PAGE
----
5. Season with salt and pepper. When done, remove from heat and serve with rice. Enjoy!


Garam Masala (makes around 1/2 cup)

  • 2 tablespoons coriander seeds
  • 2 tablespoons whole cardamom pods
  • 2 tablespoons whole black pepper corns
  • 1 teaspoon whole cloves
  • 2 tablespoons ground cumin seed
  • 1 teaspoon ground cinnamon
  • 1 teaspoon ground nutmeg
  1. In a skillet or a nonstick pan, over medium low heat, add the whole spices – coriander, cardamom, black peppercorns, cloves. Allow to toast for about 10 minutes until they take on a darker shade. You may stir it occasionally.
  2. When done, combine the toasted spices with the ground ones – cinnamon, nutmeg,  cumin in a mortar and pestle. Pound until the whole spices have been crushed and the mixture has become one cohesive powder. You may use a food processor or a coffee grinder.
  3. When done, store it in a dry container. You don’t have to put it in the refrigerator. It will keep for 3 months.

If you’re in Zamboanga and you’re thinking of doing this, I bought my cardamom from La Tienda (call them if they have it in stock) and the coriander from the spice and candy store near Mindpro’s grocery entrance, beside Bloomingdale’s. All the other spices can be found in the spice aisle of Mindpro’s grocery. 


Binagoongan Pork Adobo

Here I am with another round of adobo. I was actually unenthusiastic about this recipe when my mom first saw it in our national daily. The recipe called for bagoong ( [bɐɡoˈoŋ] bah-go-ong; fermented shrimp fry), coconut milk and sugar. *unrelated: I hated transcription and phonetics in college*

First off, I’m partial to a simpler, more traditional adobo – more vinegar than soy sauce, with no sugar. I don’t enjoy eating “sweet adobo” because after a few spoonfuls I lose my appetite. The only way to get me to eat adobo with rice after rice after rice if it’s salty-sour.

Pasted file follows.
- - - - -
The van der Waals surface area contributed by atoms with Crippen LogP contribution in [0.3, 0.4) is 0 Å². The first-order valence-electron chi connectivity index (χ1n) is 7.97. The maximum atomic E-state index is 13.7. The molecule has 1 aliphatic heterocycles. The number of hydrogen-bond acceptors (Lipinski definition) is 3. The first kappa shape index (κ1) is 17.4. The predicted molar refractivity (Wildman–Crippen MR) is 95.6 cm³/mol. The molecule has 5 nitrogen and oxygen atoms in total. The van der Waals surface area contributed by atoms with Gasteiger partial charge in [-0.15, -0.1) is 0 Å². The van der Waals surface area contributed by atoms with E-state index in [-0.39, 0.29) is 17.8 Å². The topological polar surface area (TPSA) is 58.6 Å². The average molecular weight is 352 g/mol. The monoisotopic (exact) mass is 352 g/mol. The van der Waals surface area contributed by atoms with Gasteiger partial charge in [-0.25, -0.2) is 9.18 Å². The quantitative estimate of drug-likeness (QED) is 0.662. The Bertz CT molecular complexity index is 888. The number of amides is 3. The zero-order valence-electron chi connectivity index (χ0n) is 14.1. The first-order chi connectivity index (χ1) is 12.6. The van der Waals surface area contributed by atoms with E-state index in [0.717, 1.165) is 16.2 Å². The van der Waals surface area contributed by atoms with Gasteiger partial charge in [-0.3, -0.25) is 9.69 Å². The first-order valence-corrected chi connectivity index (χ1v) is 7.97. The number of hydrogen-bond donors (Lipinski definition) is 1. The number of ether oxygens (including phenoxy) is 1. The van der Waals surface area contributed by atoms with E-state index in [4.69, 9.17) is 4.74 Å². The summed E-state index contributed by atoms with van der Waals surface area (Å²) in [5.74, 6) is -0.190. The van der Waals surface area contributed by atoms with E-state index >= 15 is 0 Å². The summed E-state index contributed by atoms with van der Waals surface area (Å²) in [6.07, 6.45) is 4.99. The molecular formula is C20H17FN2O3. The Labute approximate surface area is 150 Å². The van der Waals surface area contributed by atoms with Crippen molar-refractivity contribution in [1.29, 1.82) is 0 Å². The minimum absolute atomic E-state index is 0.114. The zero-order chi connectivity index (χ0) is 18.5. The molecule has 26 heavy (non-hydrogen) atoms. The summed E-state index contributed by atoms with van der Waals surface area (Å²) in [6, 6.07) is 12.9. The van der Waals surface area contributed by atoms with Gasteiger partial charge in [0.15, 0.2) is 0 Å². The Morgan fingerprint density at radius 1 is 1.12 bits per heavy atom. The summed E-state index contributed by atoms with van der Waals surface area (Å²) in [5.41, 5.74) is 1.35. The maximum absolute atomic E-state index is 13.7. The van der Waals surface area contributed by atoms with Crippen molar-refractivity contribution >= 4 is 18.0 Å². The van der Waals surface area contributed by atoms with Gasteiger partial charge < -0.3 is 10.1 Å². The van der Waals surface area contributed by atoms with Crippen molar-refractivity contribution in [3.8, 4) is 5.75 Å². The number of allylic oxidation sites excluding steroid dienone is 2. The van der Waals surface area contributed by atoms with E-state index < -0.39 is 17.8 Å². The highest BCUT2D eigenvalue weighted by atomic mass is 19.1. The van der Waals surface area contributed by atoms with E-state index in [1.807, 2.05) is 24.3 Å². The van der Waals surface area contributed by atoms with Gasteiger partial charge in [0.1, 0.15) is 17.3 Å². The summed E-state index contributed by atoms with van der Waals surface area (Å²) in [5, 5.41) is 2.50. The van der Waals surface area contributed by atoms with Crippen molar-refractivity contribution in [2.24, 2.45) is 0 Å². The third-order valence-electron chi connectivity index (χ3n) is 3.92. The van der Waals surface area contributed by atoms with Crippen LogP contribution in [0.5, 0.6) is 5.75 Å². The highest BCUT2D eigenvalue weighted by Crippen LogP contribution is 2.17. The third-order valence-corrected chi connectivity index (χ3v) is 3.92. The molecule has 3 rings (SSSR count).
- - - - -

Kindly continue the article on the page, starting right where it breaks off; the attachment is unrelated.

Next, pork binagoongan is a recipe that calls for bagoong (shrimp paste) and sometimes even coconut milk. So why would I desecrate my adobo with coconut milk, bagoong and *shudder* sugar?

Then after making said recipe for Valentine’s day, I knew the answer – IT JUST WORKS (!).

Looking back, now I understand why it’s called “Hybrid Adobo” – it blends together adobo and binagoongan, two Filipino favorites in one dish, creating something that plays like an incredibly satisfying tug-of-war in your mouth. This, right here, is delicious and it left the people around here craving for more. The enthusiasm that I get talking about this dish is off the roof!

Now my palate and appreciation for the humble adobo has definitely expanded. Sure, I might crave for the classic salty-sour, even the white (no soy sauce) variety from time to time, but this “hybrid”, is something else entirely.

Because it’s difficult for me to call it a “hybrid” without thinking of a Zebronkey (a cross between a zebra and a donkey), let’s just call it…

Adobong Binagoongang Baboy/ Binagoongan Pork Adobo (serve 6 – 8; adapted from The Philippine Daily Inquirer Lifestyle Section)

1 kg pork shoulder, cut to serving pieces


  • ¼ cup vinegar
  • 3 tablespoons liquid seasoning or soy sauce (I used 2 tbsp liquid seasoning and 1 tbsp soy sauce)
  • ¼ cup brown sugar
  • 3 tablespoons cooking oil
  • 2 heads garlic, chopped
  • 1 teaspoon black peppercorn
  • 2 pieces bay leaf
  • 3 tablespoons shrimp paste
  • 1 piece finger chili OR 1 tablespoon chili flakes (plus more for garnish, optional)
  • 1/4 cup water
  • 1 200ml pack coconut cream
  1. Marinate pork with vinegar, soy sauce and brown sugar for 30 minutes.
  2. Sauté garlic in a pan until aromatic. Add peppercorn, bay leaf and shrimp paste.
  3. Add pork belly (without the marinade) and cook until it changes color.
  4. Add marinade, chili/chili flakes and water. Simmer for an hour or until meat is tender.
  5. Add coconut cream and simmer for 15 minutes more. Garnish with chili flakes if desired. Serve hot with lots of steamed rice. Enjoy!